Evaluation of striatonigral connectivity using probabilistic tractography in Parkinson's disease


Theisen F, Leda R, Pozorski V, Oh JM, Adluru N, Wong R, Okonkwo O, Dean DC 3rd, Bendlin BB, Johnson SC, Alexander AL, Gallagher CL.

Neuroimage Clin. 2017 Sep 9;16:557-563. eCollection 2017.

Abstract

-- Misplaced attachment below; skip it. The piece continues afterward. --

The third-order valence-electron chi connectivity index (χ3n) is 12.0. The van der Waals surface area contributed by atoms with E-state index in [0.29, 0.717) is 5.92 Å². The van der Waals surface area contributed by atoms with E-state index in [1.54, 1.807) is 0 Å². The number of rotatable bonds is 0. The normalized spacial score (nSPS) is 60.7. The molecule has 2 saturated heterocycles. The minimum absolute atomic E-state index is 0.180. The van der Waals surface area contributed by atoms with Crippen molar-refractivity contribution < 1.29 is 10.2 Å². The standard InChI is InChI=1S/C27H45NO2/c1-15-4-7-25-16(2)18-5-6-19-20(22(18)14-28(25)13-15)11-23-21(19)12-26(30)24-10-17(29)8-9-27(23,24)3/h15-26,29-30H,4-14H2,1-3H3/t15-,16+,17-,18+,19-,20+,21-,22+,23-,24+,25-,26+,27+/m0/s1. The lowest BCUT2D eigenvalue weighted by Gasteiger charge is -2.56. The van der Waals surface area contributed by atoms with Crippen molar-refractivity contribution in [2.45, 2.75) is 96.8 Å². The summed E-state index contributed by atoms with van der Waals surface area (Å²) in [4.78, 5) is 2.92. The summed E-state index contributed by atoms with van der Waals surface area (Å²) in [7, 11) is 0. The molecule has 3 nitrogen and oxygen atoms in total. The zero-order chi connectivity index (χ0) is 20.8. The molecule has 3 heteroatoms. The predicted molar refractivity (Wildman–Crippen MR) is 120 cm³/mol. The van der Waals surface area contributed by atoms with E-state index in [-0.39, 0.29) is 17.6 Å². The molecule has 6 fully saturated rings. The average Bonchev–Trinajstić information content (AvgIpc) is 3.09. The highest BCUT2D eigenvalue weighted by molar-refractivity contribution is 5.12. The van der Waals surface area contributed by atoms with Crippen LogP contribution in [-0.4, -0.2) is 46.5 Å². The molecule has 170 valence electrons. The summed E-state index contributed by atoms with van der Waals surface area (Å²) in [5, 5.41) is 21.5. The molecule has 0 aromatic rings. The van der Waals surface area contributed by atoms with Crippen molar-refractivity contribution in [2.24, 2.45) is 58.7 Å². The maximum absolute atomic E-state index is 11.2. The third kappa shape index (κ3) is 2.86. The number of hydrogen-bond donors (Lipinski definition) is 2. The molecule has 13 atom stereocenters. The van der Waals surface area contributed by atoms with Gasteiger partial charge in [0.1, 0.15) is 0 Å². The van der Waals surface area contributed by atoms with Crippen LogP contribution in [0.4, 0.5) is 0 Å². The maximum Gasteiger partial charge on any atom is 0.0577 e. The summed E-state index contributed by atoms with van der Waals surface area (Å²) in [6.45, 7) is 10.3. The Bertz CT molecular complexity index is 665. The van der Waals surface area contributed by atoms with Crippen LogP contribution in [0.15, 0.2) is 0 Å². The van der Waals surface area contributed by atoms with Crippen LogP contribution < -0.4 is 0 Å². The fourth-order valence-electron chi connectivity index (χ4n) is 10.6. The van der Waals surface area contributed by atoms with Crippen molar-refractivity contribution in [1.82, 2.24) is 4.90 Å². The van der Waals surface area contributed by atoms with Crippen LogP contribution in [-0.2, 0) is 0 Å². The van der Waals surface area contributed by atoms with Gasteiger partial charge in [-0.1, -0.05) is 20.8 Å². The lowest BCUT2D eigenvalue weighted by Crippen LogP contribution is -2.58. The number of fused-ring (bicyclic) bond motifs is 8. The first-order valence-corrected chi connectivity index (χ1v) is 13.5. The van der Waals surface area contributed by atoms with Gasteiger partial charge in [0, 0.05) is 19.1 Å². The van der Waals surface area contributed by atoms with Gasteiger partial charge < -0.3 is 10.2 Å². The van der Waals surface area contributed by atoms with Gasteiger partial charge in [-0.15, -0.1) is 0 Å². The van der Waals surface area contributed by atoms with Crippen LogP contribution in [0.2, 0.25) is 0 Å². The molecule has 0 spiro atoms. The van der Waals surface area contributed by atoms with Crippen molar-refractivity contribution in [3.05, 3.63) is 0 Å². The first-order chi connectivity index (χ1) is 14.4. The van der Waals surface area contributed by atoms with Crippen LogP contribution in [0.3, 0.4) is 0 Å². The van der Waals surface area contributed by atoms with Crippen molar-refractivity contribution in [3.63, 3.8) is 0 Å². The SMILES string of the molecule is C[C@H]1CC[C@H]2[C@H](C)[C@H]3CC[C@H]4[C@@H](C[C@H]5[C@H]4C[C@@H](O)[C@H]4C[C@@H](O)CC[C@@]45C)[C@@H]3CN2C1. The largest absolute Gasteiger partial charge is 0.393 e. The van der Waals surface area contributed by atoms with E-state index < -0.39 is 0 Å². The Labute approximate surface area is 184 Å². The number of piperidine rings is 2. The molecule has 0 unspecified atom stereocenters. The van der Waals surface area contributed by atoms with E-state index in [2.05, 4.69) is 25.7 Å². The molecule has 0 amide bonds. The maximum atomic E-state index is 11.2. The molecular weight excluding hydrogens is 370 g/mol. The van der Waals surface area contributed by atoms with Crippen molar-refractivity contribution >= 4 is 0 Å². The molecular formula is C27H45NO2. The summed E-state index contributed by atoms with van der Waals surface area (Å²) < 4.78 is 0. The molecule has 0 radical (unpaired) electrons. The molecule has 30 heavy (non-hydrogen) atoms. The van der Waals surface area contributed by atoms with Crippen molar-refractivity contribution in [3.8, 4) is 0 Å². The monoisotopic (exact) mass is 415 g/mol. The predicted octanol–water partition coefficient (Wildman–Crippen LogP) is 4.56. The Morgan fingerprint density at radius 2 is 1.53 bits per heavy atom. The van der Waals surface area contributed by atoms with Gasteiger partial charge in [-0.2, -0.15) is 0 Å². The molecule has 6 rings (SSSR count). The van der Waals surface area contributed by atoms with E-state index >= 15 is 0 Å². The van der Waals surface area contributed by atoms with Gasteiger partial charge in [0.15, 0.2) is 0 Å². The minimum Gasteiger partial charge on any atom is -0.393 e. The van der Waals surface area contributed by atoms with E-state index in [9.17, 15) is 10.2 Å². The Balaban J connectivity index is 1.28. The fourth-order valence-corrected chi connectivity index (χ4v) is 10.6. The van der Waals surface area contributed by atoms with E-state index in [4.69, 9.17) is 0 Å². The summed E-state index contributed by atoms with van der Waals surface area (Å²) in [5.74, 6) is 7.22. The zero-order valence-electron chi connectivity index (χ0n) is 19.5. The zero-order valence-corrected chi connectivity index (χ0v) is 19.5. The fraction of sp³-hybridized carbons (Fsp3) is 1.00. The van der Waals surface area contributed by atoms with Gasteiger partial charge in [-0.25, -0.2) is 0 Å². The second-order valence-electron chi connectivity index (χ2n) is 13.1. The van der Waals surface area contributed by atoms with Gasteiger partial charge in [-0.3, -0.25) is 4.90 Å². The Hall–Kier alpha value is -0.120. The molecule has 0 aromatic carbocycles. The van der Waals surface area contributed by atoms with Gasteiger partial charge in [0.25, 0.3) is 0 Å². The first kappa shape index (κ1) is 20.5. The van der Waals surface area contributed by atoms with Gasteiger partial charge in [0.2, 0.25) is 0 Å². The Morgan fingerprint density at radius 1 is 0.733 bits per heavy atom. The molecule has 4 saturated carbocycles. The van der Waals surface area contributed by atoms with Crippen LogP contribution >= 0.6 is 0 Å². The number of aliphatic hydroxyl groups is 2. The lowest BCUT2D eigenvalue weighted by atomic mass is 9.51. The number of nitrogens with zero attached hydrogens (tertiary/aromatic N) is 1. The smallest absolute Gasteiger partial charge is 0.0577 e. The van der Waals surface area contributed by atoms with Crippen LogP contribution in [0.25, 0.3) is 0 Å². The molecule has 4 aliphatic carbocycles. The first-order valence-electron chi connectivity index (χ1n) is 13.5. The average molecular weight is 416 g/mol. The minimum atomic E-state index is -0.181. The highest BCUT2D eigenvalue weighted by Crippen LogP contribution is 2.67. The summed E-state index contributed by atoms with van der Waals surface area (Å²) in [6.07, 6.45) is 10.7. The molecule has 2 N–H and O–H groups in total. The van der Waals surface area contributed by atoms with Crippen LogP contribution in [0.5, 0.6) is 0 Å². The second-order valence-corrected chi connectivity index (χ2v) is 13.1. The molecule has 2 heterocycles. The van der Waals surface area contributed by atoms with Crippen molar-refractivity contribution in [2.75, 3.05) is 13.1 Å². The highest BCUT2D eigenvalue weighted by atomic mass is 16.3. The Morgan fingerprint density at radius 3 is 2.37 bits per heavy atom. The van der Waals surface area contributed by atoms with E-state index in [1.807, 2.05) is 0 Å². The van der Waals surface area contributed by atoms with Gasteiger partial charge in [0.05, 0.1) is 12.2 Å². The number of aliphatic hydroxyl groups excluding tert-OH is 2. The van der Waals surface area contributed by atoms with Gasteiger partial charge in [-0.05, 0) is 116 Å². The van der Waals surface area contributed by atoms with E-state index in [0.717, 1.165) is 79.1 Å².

The cardinal movement abnormalities of Parkinson's disease (PD), including tremor, muscle rigidity, and reduced speed and frequency of movements, are caused by degeneration of dopaminergic neurons in the substantia nigra that project to the putamen, compromising information flow through frontal-subcortical circuits. Typically, the nigrostriatal pathway is more severely affected on the side of the brain opposite (contralateral) to the side of the body that manifests initial symptoms. Several studies have suggested that PD is also associated with changes in white matter microstructural integrity. The goal of the present study was to further develop methods for measuring striatonigral connectivity differences between PD patients and age-matched controls using diffusion weighted magnetic resonance imaging (MRI). In this cross-sectional study, 40 PD patients and 44 controls underwent diffusion weighted imaging (DWI) using a 40-direction MRI sequence as well as an optimized 60-direction sequence with overlapping slices. Regions of interest (ROIs) encompassing the putamen and substantia nigra were hand drawn in the space of the 40-direction data using high-contrast structural images and then coregistered to the 60-direction data. Probabilistic tractography was performed in the native space of each dataset by seeding the putamen ROI with an ipsilateral substantia nigra classification target. The effect of disease group (PD versus control) on mean putamen-SN connection probability and streamline density were then analyzed using generalized linear models controlling for age, gender, education, as well as seed and target region characteristics. Mean putamen-SN streamline density was lower in PD on both sides of the brain and in both 40- and 60-direction data. The optimized sequence provided a greater separation between PD and control means; however, individual values overlapped between groups. The 60-direction data also yielded mean connection probability values either trending (ipsilateral) or significantly (contralateral) lower in the PD group. There were minor between-group differences in average diffusion measures within the substantia nigra ROIs that did not affect the results of the GLM analyses when included as covariates. Based on these results, we conclude that mean striatonigral structural connectivity differs between PD and control groups and that use of an optimized 60-direction DWI sequence with overlapping slices increases the sensitivity of the technique to putative disease-related differences. However, overlap in individual values between disease groups limits its use as a classifier.

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